[The Roman race was] destined to bring under [its] empire the peoples of earth, to impose the rule of submissive nonresistance, to spare the humbled and to crush the proud.See Important Quotations Explained
Note: Because this story was taken from Latin sources, Roman names are used.
Written during the Pax Augusta, a time of great optimism for Rome, Virgil’s Aeneid chronicles the adventures of Aeneas, the Trojan hero and mythical progenitor of the Roman people. Due to the help of his mother, he is the lone Trojan able to escape defeat at the hands of the Greeks, fleeing with his father on his back and his son in his hand. Aeneas eventually winds up in Italy, where his son founds the city Alba Longa, the predecessor of Rome. Between the two cities, however, Aeneas has a long journey and many adventures.
In a dream, Aeneas is told that he is destined to sail to Italy, known then as Hesperia, the Western Country. On the way, he and his crew encounter the same Harpies whom the Argonauts battled. Unable to defeat them, they are forced to escape. They next encounter Hector’s widow, Andromache, enslaved by Achilles’ son after the war. After her captor’s death, she marries the Trojan prophet Helenus. Helenus tells Aeneas that he should land on the western coast of Italy and gives him directions and tells him how to avoid the dire Scylla and Charybdis. He seemingly does not know about other dangers along the route. Luckily, when the Trojans land on the island of the Cyclopes, they meet a sailor whom Ulysses (Odysseus) has left behind. They escape just as Polyphemus charges the ship.
Juno is still angry with the Trojans, however, as she still resents Paris choosing Venus over her and has learned that Aeneas’s descendants are fated to found a city that will one day destroy Carthage, her favorite city. Juno recruits Aeolus, King of the Winds, to send a gigantic storm. Though Neptune’s intervention saves the Trojans, they are blown off course all the way to Africa, near Carthage, of all cities. Juno conspires to have Aeneas fall in love with Carthage’s queen, Dido, figuring that if he does, he will not leave Carthage. Venus makes her own plan, however, and sends Cupid to ensure that Dido falls in love with Aeneas and that Aeneas never reciprocates the feelings. Nonetheless, as Dido lavishes attention on Aeneas and his men, he grows used to the luxury and lingers in Carthage. At last, Jupiter, acting on Venus’s behalf, sends Mercury to Aeneas. Mercury urges Aeneas to go fulfill his destiny, so he soberly takes his leave of a sobbing Dido. Sailing away, he sees smoke rising from Carthage, never knowing that the source is her funeral pyre.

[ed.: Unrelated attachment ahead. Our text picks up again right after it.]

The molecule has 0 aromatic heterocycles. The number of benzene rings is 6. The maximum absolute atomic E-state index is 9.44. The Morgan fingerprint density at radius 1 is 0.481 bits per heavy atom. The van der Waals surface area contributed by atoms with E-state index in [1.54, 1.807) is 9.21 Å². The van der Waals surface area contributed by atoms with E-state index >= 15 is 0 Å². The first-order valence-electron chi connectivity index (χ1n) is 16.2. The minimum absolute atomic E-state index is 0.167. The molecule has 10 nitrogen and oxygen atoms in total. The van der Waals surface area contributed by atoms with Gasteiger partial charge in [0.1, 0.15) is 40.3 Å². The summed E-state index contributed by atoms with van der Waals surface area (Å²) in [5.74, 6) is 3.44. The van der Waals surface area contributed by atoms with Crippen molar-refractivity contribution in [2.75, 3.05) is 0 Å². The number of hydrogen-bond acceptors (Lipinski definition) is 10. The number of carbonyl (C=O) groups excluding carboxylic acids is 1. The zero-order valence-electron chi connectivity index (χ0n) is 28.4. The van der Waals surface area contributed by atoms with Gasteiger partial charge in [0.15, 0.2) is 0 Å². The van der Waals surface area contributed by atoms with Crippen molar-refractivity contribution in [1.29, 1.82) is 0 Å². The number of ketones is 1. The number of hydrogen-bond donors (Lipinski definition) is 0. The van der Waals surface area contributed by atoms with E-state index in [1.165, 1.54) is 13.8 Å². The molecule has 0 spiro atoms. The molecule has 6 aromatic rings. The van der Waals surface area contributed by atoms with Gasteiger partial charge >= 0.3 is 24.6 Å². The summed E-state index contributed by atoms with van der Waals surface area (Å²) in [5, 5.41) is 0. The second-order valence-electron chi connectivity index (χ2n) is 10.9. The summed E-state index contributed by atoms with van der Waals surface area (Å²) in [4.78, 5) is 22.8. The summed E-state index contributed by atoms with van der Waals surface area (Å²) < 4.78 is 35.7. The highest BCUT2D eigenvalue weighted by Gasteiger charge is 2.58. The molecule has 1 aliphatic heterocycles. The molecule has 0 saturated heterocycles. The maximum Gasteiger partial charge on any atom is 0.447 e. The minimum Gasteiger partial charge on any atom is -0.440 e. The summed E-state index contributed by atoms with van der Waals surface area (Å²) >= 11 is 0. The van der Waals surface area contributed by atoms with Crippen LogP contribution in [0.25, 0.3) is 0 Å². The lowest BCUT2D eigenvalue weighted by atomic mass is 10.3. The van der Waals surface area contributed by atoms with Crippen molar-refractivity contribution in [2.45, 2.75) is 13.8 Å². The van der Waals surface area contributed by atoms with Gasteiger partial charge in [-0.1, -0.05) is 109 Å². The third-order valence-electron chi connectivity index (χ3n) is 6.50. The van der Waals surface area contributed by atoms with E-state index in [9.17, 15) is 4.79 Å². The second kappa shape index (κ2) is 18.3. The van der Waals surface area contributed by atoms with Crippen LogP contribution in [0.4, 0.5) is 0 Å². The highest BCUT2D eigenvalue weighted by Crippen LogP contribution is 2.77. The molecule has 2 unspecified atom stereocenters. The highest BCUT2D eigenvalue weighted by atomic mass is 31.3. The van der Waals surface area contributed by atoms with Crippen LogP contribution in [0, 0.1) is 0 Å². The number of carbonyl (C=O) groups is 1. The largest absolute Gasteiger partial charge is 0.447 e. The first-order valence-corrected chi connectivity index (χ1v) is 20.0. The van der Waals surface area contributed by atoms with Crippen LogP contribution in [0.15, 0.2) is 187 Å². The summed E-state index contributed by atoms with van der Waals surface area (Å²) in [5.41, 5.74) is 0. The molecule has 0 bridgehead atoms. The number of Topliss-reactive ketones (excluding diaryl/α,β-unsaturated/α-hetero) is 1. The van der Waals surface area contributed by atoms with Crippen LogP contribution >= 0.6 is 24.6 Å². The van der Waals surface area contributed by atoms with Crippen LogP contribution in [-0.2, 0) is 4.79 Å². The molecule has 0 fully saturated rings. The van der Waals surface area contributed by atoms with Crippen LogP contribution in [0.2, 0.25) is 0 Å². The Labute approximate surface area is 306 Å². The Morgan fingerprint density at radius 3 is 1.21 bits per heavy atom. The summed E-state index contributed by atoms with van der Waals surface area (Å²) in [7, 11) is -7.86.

Helenus had also told Aeneas to find the prophetic Sibyl of Cumae upon reaching Italy. They find the Sibyl, who says she must take Aeneas to the underworld to meet his father, Anchises, who has died earlier in the journey. To travel to the underworld, Aeneas and his friend Achates must find a mystical golden bough that gains them admittance. Venus eventually leads them to the bough, which Aeneas bears as he and the Sibyl enter the underworld. They pass by many horrors—lost souls, frightening spirits of Disease and Hunger, even Dido herself, who refuses to acknowledge Aeneas. Charon sees the golden bough and ferries them across his river. They mollify Cerberus with cake and finally find Anchises, who shows Aeneas the souls who will one day rise to be his future descendants. He also tells Aeneas where and how to establish his new home in Italy.
Aeneas returns to the surface and sails up the Italian coast with his crew. Latinus, king of the Latins, warmly receives them. Latinus plans to marry his daughter, Lavinia, to the majestic Aeneas. Juno, however, makes Alecto, one of the Furies, cause trouble. Alecto convinces Latinus’s wife to oppose the marriage, and Alecto tells Turnus, King of the Rutulians and suitor of Lavinia, about Aeneas. Finally, Alecto makes Ascanius, Aeneas’s son, unwittingly kill a certain stag very popular among the Latins. The advancing army of the Rutulians joins with the Latins to oppose the small band of Trojans. The two armies are also aided by Mezentius, a cruel ex-leader of the Etruscans, and Camilla, a renowned female warrior. Aeneas again receives divine help, however. Father Tiber, god of the famous Roman river, tells him to retreat upstream to find Evander, king of the town that will one day become Rome. There, Evander and his son, Pallas, receive Aeneas warmly but can offer no real help. Evander tells Aeneas that he can seek the help of the powerful Etruscans, who are anxious to get revenge against the tyrannical Mezentius. Evander gives the few men, including Pallas, whom he can spare.
While Aeneas seeks these allies, the Trojans face a huge offensive from Turnus. They must get word to Aeneas, but Nisus and Euryalus are the only Trojans brave enough to sneak past enemy lines to send the message. Euryalus is captured and, Nisus, rather than run away, tries to save Euryalus, only to be killed alongside him. Aeneas returns with Etruscan reinforcements. After the deaths of Camilla, Pallas, and others, Turnus and Aeneas meet in single combat. Aeneas kills Turnus, marries Lavinia, and founds the Roman people.
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